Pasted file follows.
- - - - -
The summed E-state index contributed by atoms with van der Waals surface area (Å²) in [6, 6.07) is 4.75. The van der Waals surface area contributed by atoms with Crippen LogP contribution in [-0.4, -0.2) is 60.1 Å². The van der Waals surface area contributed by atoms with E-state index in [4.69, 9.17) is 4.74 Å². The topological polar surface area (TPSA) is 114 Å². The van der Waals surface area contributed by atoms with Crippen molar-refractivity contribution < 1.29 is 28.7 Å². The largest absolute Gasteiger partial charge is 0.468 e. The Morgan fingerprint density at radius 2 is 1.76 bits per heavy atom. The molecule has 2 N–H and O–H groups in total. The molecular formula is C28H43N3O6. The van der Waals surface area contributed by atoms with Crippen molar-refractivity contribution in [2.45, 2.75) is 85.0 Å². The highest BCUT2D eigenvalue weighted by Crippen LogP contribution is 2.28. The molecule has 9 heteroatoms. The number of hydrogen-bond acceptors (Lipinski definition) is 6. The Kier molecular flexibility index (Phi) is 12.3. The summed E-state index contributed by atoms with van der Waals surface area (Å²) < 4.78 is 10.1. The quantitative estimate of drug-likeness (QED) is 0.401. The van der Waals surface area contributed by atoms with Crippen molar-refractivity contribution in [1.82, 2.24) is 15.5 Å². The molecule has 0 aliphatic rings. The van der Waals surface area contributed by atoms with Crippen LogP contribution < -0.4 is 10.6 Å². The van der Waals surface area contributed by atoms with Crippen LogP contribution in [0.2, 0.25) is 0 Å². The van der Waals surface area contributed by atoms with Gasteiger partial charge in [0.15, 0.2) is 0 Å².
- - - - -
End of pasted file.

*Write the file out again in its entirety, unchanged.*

The summed E-state index contributed by atoms with van der Waals surface area (Å²) in [6, 6.07) is 4.75. The van der Waals surface area contributed by atoms with Crippen LogP contribution in [-0.4, -0.2) is 60.1 Å². The van der Waals surface area contributed by atoms with E-state index in [4.69, 9.17) is 4.74 Å². The topological polar surface area (TPSA) is 114 Å². The van der Waals surface area contributed by atoms with Crippen molar-refractivity contribution < 1.29 is 28.7 Å². The largest absolute Gasteiger partial charge is 0.468 e. The Morgan fingerprint density at radius 2 is 1.76 bits per heavy atom. The molecule has 2 N–H and O–H groups in total. The molecular formula is C28H43N3O6. The van der Waals surface area contributed by atoms with Crippen molar-refractivity contribution in [2.45, 2.75) is 85.0 Å². The highest BCUT2D eigenvalue weighted by Crippen LogP contribution is 2.28. The molecule has 9 heteroatoms. The number of hydrogen-bond acceptors (Lipinski definition) is 6. The Kier molecular flexibility index (Phi) is 12.3. The summed E-state index contributed by atoms with van der Waals surface area (Å²) < 4.78 is 10.1. The quantitative estimate of drug-likeness (QED) is 0.401. The van der Waals surface area contributed by atoms with Crippen molar-refractivity contribution in [1.82, 2.24) is 15.5 Å². The molecule has 0 aliphatic rings. The van der Waals surface area contributed by atoms with Crippen LogP contribution < -0.4 is 10.6 Å². The van der Waals surface area contributed by atoms with Crippen LogP contribution in [0.2, 0.25) is 0 Å². The van der Waals surface area contributed by atoms with Gasteiger partial charge in [0.15, 0.2) is 0 Å².